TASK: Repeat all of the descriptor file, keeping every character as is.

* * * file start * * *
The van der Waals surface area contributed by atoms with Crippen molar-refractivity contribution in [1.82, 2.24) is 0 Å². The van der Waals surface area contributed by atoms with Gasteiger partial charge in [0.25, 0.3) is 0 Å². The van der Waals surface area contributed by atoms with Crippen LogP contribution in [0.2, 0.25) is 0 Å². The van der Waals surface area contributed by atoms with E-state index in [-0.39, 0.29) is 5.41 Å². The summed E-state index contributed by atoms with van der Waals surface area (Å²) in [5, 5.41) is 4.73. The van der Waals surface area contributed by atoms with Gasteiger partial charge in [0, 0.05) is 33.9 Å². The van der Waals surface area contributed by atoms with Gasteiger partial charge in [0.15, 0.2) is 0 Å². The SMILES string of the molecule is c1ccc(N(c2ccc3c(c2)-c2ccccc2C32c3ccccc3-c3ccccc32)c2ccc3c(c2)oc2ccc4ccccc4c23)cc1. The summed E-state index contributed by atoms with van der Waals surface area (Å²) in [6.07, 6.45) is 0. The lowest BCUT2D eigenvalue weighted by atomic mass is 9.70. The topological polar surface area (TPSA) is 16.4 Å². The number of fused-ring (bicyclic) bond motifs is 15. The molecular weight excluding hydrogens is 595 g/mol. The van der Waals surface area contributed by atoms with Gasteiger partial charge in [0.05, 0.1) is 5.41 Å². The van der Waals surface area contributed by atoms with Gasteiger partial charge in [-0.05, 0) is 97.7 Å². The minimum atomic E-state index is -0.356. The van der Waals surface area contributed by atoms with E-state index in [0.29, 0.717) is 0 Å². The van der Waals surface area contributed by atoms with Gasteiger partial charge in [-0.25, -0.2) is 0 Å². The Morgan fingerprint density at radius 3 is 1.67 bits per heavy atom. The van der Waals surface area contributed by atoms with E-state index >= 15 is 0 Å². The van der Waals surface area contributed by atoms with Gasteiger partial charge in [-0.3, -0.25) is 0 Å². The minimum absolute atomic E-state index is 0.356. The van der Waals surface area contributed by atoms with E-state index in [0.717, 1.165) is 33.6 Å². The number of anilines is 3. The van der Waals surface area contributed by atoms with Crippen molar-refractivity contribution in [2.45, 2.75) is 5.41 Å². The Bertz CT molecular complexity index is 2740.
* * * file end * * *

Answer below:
The van der Waals surface area contributed by atoms with Crippen molar-refractivity contribution in [1.82, 2.24) is 0 Å². The van der Waals surface area contributed by atoms with Gasteiger partial charge in [0.25, 0.3) is 0 Å². The van der Waals surface area contributed by atoms with Crippen LogP contribution in [0.2, 0.25) is 0 Å². The van der Waals surface area contributed by atoms with E-state index in [-0.39, 0.29) is 5.41 Å². The summed E-state index contributed by atoms with van der Waals surface area (Å²) in [5, 5.41) is 4.73. The van der Waals surface area contributed by atoms with Gasteiger partial charge in [0, 0.05) is 33.9 Å². The van der Waals surface area contributed by atoms with Gasteiger partial charge in [0.15, 0.2) is 0 Å². The SMILES string of the molecule is c1ccc(N(c2ccc3c(c2)-c2ccccc2C32c3ccccc3-c3ccccc32)c2ccc3c(c2)oc2ccc4ccccc4c23)cc1. The summed E-state index contributed by atoms with van der Waals surface area (Å²) in [6.07, 6.45) is 0. The lowest BCUT2D eigenvalue weighted by atomic mass is 9.70. The topological polar surface area (TPSA) is 16.4 Å². The number of fused-ring (bicyclic) bond motifs is 15. The molecular weight excluding hydrogens is 595 g/mol. The van der Waals surface area contributed by atoms with Gasteiger partial charge in [0.05, 0.1) is 5.41 Å². The van der Waals surface area contributed by atoms with Gasteiger partial charge in [-0.05, 0) is 97.7 Å². The minimum atomic E-state index is -0.356. The van der Waals surface area contributed by atoms with E-state index in [0.29, 0.717) is 0 Å². The van der Waals surface area contributed by atoms with Gasteiger partial charge in [-0.25, -0.2) is 0 Å². The Morgan fingerprint density at radius 3 is 1.67 bits per heavy atom. The van der Waals surface area contributed by atoms with E-state index >= 15 is 0 Å². The van der Waals surface area contributed by atoms with Gasteiger partial charge in [-0.3, -0.25) is 0 Å². The minimum absolute atomic E-state index is 0.356. The van der Waals surface area contributed by atoms with E-state index in [0.717, 1.165) is 33.6 Å². The number of anilines is 3. The van der Waals surface area contributed by atoms with Crippen molar-refractivity contribution in [2.45, 2.75) is 5.41 Å². The Bertz CT molecular complexity index is 2740.